The second thing about Hobbes, which says a lot about us, is his concept of human nature. It is often said that Hobbes considered man to be a bad creature. This is not a correct interpretation. One can rather say after Hobbes that people are like children. They are not very bad but certainly have very strong passions and a very short memory. I often think about this short memory in the context of us – Poles. In 1989, probably at least some people knew why they were leaving communism and where they wanted to go, but on the way, we forgot about it. It was then that our worst political habits came to light, resulting in such ideas as sending the other part of the nation to the moon.
We, that is the “other side”, behave like puppets in a puppet play directed by Law and Justice. Meanwhile, Kaczyński and his fellows enjoy the fruits of this weakness
Didn’t this start right after the fall of communism?
Already in the 1950s or 1960s, Juliusz Mieroszewski wrote that Poles are strongly divided into two groups. I suppose that various bad habits have emerged quite early. Jaroslaw Kuisz writes in “Koniec pokoleń podległości” that they originate, to a large extent, from our history after 1795, when almost 200 years of a cyclical collapse of the Polish state and foreign occupation began.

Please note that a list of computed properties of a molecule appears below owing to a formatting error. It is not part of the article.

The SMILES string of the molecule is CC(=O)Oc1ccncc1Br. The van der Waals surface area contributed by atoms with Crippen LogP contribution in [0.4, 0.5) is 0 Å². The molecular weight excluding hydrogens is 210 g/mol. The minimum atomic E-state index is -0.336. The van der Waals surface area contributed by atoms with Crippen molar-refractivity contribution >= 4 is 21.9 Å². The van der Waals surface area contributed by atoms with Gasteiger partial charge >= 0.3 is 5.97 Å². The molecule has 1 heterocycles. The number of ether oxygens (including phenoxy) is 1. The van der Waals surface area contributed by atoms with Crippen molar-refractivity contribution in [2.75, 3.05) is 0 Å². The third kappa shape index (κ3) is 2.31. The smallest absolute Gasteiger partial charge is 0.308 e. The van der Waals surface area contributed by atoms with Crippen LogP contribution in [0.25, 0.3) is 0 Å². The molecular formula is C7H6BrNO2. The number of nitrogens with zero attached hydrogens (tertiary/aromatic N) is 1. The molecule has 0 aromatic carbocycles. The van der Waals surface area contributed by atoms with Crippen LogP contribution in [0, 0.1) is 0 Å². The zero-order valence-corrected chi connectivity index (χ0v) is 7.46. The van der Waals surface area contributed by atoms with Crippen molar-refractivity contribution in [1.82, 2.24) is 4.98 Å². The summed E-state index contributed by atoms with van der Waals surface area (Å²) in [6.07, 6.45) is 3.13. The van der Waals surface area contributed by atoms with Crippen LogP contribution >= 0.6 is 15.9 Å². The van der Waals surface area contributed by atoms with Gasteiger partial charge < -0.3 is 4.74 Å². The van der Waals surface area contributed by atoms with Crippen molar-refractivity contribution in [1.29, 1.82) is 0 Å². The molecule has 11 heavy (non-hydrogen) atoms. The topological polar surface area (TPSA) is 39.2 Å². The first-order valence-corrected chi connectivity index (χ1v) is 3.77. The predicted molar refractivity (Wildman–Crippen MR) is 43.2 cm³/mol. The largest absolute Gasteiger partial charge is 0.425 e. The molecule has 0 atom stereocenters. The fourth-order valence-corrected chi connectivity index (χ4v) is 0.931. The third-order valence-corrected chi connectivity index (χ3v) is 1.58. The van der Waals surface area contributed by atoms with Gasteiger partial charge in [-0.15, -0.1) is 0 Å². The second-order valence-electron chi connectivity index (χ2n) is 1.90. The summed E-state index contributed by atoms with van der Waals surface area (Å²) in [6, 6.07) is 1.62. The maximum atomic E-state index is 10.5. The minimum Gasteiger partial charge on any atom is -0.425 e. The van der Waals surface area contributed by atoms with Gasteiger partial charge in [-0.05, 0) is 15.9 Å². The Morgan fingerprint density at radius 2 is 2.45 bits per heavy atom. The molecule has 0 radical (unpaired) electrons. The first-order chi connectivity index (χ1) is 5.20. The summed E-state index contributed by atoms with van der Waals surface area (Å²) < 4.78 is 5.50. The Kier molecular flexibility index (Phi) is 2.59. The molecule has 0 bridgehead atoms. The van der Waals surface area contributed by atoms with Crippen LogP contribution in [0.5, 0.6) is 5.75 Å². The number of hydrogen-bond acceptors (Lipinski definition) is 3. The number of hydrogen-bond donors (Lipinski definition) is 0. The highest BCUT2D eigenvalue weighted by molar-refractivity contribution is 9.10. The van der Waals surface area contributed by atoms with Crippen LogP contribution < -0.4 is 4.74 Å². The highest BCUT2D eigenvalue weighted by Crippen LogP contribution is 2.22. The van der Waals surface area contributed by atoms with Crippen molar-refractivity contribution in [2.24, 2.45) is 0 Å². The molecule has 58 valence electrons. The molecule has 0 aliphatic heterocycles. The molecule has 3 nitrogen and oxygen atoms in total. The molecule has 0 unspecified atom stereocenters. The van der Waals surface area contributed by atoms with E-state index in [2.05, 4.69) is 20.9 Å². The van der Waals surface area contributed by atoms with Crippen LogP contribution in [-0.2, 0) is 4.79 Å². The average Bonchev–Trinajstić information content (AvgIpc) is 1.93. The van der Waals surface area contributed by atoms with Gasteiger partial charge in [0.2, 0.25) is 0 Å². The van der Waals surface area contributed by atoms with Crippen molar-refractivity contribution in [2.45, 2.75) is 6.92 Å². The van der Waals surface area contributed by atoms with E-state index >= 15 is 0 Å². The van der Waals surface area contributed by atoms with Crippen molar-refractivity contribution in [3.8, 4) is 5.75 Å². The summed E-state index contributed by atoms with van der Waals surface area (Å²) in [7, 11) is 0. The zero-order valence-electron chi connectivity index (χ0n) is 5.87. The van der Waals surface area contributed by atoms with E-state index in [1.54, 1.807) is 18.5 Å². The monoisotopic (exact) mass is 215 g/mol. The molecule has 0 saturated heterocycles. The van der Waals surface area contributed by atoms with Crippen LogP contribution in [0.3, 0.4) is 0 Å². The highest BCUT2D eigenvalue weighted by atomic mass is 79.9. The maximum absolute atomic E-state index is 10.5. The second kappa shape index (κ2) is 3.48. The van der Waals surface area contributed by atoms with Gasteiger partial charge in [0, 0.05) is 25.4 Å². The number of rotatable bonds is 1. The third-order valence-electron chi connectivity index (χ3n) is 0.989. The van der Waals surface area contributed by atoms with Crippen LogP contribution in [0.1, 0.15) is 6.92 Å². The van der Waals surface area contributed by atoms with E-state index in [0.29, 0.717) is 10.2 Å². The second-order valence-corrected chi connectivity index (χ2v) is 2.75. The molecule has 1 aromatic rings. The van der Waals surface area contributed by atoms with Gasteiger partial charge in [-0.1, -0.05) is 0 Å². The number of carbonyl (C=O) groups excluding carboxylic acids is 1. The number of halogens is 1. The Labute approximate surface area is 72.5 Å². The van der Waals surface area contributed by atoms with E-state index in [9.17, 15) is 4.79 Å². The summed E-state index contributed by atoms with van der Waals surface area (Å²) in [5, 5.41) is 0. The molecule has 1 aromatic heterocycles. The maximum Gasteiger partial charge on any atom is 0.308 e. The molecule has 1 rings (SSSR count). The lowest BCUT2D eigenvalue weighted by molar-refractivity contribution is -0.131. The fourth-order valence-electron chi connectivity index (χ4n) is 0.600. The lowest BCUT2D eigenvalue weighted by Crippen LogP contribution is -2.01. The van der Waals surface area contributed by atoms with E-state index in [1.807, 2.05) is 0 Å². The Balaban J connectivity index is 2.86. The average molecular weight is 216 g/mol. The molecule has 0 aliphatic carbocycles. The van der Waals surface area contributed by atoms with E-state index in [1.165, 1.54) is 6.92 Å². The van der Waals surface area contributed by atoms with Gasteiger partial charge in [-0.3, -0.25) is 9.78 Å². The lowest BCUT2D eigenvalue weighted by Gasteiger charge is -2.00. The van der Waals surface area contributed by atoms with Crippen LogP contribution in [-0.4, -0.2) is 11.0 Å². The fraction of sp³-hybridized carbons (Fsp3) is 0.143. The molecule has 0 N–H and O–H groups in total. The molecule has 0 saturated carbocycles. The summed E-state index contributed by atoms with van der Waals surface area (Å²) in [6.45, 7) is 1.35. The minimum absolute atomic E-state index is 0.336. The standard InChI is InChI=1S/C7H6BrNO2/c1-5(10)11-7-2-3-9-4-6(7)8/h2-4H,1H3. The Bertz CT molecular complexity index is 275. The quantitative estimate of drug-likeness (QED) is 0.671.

Hobbes wrote in his last book “Behemoth” that political order is stable as long as people stick to the dominant emotion that keeps everything in order. With time, they start to get bored and their emotions split, diversify and merge again, the process that Hobbes compares to the merging of burning torches. That is when the state or political system can collapse and when the revolution comes. 2015 was such a year in Poland. It was obviously more subdued than the English Revolution, because in general, as a European culture, we are becoming increasingly peaceful. However, the mechanism is similar.
Doesn’t that contradict the statement that the fear of revolution is to protect us from the radical steps that undermine the state?
Hobbes believed that there are different kinds of fear and that some of them are good for the stability of the state and others are not. He considered the fear of sudden death to be the result of the experience of revolution and thought that it could work well with reason and counteract the revolution, while superstitious fear, for example, was considered by him as detrimental to the state and order.
And what are Poles afraid of today? I do not think they are afraid of the revolution. They are afraid, and this is the result of their historical experience, of a foreign occupation. In 1989 we escaped from it, as well as from the poverty and humiliation that comes with it. Here, too, it is worth mentioning Hobbes: he believed that the emotion which makes us move away from the past must be connected with hope. Our hope was that we would live like in the West; that we would be the second France or Germany, and this of course could not happen. Not so fast. This hope evaporated over time.